By: Chaplain Harry Z. Schectman, USA
I was assigned to 10th Army Headquarters for the historic April 1, 1945 invasion of Okinawa. We left the Hawaiian Islands on March 7, which meant I had to make preparations for celebrating Passover aboard ship. In 1945, the first seder fell on the evening of March 28. Knowing the difficulty of unloading supplies from the holds, I ordered my assistant to place the Passover provisions on deck where they would be accessible at the proper time.
Two days before Passover, zig-zagging out of the path of Jap submarines, playing hide-and-seek with Jap planes, and stealthily slipping around mines, we anchored off Eniwetok. This was the proper time to start unpacking the Passover supplies. But they were nowhere to be found on any deck. Unconcerned, we assumed that the crew must have placed them in the hold after all. A search through five holds, however, failed to turn up the Passover supplies, and we couldn’t go into the sixth hold because it was filled with vehicles.
Since we were anchored off Eniwetok, I asked for permission to take a boat to the island so that I could search for Passover supplies at the chapel. Permission was granted, and the other officers in my outfit were given leave to go ashore with me. At the chapel I found a treasure of Passover matzah, wine, and canned food which had been sent ahead by the chaplain assigned to conduct Passover services on Eniwetok. I left enough supplies behind for him.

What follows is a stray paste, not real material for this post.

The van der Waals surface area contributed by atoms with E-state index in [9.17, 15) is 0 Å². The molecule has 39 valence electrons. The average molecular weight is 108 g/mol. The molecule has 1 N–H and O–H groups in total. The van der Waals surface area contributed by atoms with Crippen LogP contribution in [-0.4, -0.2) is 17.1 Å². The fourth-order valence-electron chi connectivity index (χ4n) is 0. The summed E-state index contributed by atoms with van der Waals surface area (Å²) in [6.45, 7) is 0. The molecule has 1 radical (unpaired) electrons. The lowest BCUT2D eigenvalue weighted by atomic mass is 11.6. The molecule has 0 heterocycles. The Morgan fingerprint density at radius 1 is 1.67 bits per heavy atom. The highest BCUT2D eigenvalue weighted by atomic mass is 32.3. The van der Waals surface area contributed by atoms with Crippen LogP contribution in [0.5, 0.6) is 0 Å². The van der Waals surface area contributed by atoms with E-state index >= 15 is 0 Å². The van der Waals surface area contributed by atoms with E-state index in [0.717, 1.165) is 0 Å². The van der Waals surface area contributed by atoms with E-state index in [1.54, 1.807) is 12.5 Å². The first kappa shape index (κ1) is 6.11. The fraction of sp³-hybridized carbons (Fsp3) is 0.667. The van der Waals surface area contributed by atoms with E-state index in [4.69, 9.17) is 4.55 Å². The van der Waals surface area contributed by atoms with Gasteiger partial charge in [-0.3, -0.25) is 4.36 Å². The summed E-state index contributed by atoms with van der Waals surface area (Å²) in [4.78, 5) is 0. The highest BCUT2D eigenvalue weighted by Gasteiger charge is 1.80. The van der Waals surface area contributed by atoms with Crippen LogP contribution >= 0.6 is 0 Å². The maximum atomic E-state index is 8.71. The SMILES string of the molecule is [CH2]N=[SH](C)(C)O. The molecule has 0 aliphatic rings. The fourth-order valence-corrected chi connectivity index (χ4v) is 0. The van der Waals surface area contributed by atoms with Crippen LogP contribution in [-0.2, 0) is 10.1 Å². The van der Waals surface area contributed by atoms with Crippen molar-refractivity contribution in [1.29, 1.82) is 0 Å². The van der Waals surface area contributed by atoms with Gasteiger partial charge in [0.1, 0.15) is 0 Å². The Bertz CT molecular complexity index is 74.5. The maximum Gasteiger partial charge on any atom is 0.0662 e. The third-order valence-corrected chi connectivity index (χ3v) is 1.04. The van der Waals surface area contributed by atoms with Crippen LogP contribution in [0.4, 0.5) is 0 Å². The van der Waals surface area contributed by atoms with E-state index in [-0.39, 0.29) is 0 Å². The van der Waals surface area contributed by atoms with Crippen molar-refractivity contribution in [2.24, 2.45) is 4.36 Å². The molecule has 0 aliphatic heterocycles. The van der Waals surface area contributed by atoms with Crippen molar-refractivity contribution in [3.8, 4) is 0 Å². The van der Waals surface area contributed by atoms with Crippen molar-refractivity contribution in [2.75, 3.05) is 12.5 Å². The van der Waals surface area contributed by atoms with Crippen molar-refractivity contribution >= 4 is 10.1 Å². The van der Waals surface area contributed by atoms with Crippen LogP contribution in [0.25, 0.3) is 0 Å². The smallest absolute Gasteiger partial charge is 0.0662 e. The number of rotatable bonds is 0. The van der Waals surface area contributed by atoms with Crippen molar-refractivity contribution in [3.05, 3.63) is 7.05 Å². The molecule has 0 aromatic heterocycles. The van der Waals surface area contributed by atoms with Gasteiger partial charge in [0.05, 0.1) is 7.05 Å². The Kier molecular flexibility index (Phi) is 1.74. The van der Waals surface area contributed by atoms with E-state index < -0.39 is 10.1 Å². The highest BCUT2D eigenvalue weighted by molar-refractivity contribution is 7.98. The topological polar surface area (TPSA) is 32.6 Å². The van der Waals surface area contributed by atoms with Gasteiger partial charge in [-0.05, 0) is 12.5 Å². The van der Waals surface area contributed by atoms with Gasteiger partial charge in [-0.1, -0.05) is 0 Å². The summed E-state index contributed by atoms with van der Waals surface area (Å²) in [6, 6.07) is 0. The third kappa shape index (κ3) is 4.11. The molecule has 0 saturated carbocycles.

Transferring the stuff from our boat to the ship proved somewhat difficult. A wind had blown up, and every time the boat tried to get near the ship, the high waves pushed it back. It was impossible to step from the boat onto the landing platform of the ship with heavy cartons of matzah and wine. Finally, some of the officers jumped onto the landing and some remained on the boat, and we began tossing the cartons across at the risk of life, matzah, and wine. Our seder aboard ship was very interesting and enjoyable, except for one disaster. The ship provided us with paper cups from the Navy’s supply, and they were definitely not meant for wine. For as soon as we poured the wine into the cups, it saturated through to the white tablecloths. So we couldn’t enjoy the wine which was so hazardously obtained.
Whatever happened to the supplies I had sent to the ship before embarking at Hawaii? About three months after the battle of Okinawa ended with an American victory, and all the ships in the harbor were unloaded, I received a phone call from the harbor commander to pick up a thousand boxes of matzah that were lying on the beach. No longer able to use 1,000 pounds of matzah, I called up all the non Jewish chaplains on the island and the matzah soon became communion bread. What happened to the wine? Perhaps it evaporated.
Excerpted from “Rabbis in Uniform”